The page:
Calculating the Sample Size
The sample size of a survey depends on the
following:
 The level of precision or accuracy required
by the survey
 The amount of variation present in the
population for the particular aspect (variable)
of interest
Based on the above, there are a range of formulae
that can be used to calculate the required sample
size for the different sample designs available.
Alternatively, if you can decide on the level of
sampling error you are prepared to tolerate in your
survey, you can use the following table to work out
the sample size required.
1.0 
10,000 
5.5 
330 
1.5 
4,500 
6.0 
277 
2.0 
2,500 
6.5 
237 
2.5 
1,600 
7.0 
204 
3.0 
1,100 
7.5 
178 
3.5 
816 
8.0 
156 
4.0 
625 
8.5 
138 
4.5 
494 
9.0 
123 
5.0 
400 
9.5 
110 


10 
100 
The figures in the table are calculated so that
you can be 95% confident that the results in the
population will be the same as the sample plus or
minus the sampling error (assuming that simple
random sampling has been used to select the source).
For example, a sample size of 4,500 will mean that
you can be 95% confident that the results in the
population will be the same as the sample plus or
minus the sampling error, in this case, 1.5%. Taking this a stage further, in a lifestyle
survey, using a simple random sample of 1,100
residents the results might show 25% of adults
smoke. Using the table, we can be reasonably
confident (95% level) that the true result for the
whole population will be between (253)% and
(25+3)%, so between 22% and 28%.
Note that the above table is just for simple
random sampling. If other methods of selecting the
samples are used (e.g. cluster sampling), the
confidence intervals will be wider.
Sample Size and Precision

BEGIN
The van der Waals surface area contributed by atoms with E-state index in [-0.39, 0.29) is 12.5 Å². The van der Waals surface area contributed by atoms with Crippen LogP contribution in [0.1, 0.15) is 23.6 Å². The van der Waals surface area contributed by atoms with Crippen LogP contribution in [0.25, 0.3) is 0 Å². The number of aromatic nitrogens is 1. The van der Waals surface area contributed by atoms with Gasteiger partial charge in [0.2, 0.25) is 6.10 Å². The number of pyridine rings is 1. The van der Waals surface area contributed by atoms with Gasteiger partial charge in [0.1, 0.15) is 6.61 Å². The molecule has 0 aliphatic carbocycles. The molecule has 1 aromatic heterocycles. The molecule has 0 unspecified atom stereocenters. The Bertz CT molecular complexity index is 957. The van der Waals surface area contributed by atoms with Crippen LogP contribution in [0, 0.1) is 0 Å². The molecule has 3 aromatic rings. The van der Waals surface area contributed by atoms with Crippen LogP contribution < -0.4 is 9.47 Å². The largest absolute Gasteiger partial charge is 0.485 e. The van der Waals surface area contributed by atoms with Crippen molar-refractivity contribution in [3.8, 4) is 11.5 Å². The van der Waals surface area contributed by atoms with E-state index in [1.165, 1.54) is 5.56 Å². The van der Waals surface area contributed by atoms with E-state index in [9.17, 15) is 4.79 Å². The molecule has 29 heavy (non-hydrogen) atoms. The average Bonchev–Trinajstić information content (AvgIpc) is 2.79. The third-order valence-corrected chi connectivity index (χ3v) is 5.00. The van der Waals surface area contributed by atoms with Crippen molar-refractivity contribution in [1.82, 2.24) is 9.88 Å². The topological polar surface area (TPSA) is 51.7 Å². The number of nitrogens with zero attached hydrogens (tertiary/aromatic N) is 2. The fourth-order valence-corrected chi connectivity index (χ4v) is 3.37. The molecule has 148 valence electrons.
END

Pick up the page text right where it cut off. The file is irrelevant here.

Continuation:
The precision of a survey estimate (how close it’s likely to be to the true
population value) is measured using the sampling error. For a simple random
sample, where we are estimating some percentage p, the:
standard error = 

And the 95% confidence interval for p is:
p ± 1.96 


Notice in the formula above, the standard error depends on the value
of p and the sample size n (n is the denominator in the formula).
Sampling error decreases as the sample size increases, but not in
direct proportion. The decrease is proportional to the square root
of the relative increase in sample size. So increasing the sample size
in your survey will bring increased precision – but doubling it will not
‘double the precision’. There is a balance
Increase sample size 
↓ 
Increase precision 
↓ 
Narrower confidence intervals 
↓ 
Increased cost 
The increased costs will not be in proportion to the increase in sample size –
because we should get economies of scale in doing larger surveys. Some of these
issues are illustrated in practice by clicking here.
 For illustrations of of sample sizes and response rates from a number of
lifestyle surveys, click here.
 For additional points, see Frequently Asked Questions.
 For a useful table to help in estimating sample sizes and sampling errors,
click here.